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Thursday, July 25, 2024

Boehringer Ingelheim supports vulnerable communities

By Minh Thao

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For Boehringer Ingelheim, a biopharmaceutical company active in Vietnam, business development is associated with a commitment to creating positive impacts on society. Out of this commitment, the company throughout its 25-year presence in Vietnam has regularly launched corporate social responsibility (CSR) programs in the country, with a special focus on vulnerable communities and animal welfare.

Creating positive values

In May this year, Boehringer Ingelheim in Vietnam conducted a series of community activities under the theme “Leading the Way,” involving over 360 employees in Hanoi and HCMC. This event reinforced Boehringer Ingelheim’s long-term commitment to local communities and sustainable development.

Specifically, Boehringer Ingelheim Vietnam employees visited shelters and nursing homes that accommodate nearly 1,500 children and elderly people at various locations in Hanoi and HCMC.

In HCMC, some 250 Boehringer Ingelheim Vienam employees visited Ky Quang Pagoda and Vinh Son Nursing Home where children and elderly people are cared for. The company’s employees prepared meals, participated in making handicrafts, helped clean premises, painted walls, planted flowers, and assisted in caring for the disadvantaged children and elderly people. Another group of Boehringer Ingelheim Vienam employees set out for collecting garbage and cleaning up public places near Thu Thiem Tunnel in Thu Duc City.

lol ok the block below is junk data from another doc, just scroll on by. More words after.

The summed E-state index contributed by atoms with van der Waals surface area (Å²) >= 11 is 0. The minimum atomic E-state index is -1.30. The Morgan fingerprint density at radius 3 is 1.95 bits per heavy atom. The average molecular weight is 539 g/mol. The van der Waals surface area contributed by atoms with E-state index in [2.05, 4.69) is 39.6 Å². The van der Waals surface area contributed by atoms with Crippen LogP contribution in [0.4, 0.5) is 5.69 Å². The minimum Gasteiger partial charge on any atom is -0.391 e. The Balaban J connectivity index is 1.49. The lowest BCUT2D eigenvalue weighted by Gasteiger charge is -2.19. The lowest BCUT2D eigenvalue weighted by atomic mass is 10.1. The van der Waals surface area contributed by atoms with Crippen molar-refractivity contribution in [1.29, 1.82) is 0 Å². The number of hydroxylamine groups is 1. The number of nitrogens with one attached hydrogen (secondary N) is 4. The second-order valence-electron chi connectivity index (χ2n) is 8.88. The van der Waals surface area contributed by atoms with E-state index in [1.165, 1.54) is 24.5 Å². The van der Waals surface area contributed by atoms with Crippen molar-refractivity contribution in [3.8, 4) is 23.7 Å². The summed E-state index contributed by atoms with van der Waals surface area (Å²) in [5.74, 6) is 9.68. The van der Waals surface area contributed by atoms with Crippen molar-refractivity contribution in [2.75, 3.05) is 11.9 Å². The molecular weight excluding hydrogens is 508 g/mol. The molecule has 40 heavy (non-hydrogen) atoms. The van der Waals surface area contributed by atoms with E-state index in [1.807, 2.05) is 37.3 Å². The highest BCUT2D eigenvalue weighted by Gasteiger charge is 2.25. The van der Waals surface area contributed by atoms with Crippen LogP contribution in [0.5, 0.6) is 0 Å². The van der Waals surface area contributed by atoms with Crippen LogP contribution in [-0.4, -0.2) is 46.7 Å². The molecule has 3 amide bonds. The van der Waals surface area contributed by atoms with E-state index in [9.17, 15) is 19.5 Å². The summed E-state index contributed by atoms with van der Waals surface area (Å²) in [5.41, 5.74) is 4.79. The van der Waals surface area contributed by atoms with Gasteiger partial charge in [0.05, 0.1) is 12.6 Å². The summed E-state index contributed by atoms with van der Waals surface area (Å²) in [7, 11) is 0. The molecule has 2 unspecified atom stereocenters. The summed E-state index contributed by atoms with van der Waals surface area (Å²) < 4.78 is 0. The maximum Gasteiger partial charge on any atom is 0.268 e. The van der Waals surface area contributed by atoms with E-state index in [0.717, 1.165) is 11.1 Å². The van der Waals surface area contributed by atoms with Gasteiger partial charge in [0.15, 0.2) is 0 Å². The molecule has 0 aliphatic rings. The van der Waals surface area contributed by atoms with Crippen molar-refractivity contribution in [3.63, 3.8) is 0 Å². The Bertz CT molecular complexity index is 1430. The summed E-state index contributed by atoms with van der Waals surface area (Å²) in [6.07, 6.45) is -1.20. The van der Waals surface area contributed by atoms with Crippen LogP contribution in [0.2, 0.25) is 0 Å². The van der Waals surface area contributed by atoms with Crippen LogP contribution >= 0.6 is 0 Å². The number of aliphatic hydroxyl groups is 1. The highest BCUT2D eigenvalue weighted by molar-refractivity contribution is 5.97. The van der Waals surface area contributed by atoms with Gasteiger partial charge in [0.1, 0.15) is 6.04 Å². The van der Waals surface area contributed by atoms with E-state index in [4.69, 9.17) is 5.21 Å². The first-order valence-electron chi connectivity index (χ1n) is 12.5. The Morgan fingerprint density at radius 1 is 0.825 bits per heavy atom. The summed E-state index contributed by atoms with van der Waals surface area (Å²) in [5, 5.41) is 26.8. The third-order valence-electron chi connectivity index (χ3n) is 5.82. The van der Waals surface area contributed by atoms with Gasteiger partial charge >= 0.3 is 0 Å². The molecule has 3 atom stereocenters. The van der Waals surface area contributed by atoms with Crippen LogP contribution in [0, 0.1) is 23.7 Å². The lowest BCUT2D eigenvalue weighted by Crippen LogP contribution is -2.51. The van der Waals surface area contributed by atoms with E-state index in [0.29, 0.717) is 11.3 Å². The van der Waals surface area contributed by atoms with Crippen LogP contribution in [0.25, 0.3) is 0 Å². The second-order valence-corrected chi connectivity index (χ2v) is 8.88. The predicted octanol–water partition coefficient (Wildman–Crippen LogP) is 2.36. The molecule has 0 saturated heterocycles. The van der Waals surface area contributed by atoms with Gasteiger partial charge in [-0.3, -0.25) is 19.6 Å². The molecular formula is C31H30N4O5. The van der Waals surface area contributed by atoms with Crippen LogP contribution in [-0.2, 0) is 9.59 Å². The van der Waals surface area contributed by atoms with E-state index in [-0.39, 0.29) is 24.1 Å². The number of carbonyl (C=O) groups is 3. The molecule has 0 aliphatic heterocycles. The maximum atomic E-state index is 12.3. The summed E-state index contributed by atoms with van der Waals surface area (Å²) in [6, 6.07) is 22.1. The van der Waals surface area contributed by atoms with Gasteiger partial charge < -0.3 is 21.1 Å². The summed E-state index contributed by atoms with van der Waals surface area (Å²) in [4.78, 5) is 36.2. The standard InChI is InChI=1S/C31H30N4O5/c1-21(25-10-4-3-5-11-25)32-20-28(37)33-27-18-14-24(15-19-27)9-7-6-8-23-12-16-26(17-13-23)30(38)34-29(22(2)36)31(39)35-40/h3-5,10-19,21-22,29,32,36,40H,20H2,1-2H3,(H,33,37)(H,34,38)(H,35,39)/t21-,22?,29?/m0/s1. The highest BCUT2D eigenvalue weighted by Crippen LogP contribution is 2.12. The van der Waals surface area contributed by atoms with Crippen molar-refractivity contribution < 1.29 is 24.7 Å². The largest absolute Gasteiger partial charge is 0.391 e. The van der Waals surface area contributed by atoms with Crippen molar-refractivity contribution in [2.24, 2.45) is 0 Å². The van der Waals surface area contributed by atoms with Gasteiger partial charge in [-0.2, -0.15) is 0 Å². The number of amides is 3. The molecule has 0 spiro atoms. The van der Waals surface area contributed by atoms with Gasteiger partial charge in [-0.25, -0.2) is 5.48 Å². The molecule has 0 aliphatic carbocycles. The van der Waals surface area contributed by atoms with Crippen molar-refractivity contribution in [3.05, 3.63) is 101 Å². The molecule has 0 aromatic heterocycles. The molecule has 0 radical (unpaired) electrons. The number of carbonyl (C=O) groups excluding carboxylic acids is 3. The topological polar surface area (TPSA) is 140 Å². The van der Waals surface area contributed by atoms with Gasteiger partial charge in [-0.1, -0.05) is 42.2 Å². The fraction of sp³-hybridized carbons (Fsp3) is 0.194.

In Hanoi, meanwhile, nearly 100 Boehringer Ingelheim employees visited the Vietnam Friendship Village, which is caring for 50 war veterans and 120 children as victims of Agent Orange victims. The volunteers also prepared meals, clean up the village, and donated gifts for the people there.

These actions reflect Boehringer Ingelheim’s mission to build a healthier, more sustainable, and fairer future for the people, said Cyndy Bautista-Galimpin, general manager of Boehringer Ingelheim Vietnam.

According to her, the company’s community activities are part of a long-term commitment to improving the lives of vulnerable communities in Vietnam.

“That’s why the company representatives are here to collaborate with local partners to support these communities. This helps them feel valued and cared for. Boehringer Ingelheim will continue to take actions to enhance health and promote the development of the communities where we operate,” she said.

These community activities are part of VTI Day (Value Through Innovation), a significant cultural event of Boehringer Ingelheim Group held annually in May. The programs aim to support people in difficult circumstances and animal rescue stations.

Welfare for animals

Boehringer Ingelheim workers take care of abandoned dogs

During Boehringer Ingelheim Vietnam’s volunteering program in Hanoi, the company’s employees also visited an animal rescue station to clean up the venue, feed and help bathe the animals there. The station is taking care of 240 dogs and 40 cats that have been injured and abandoned.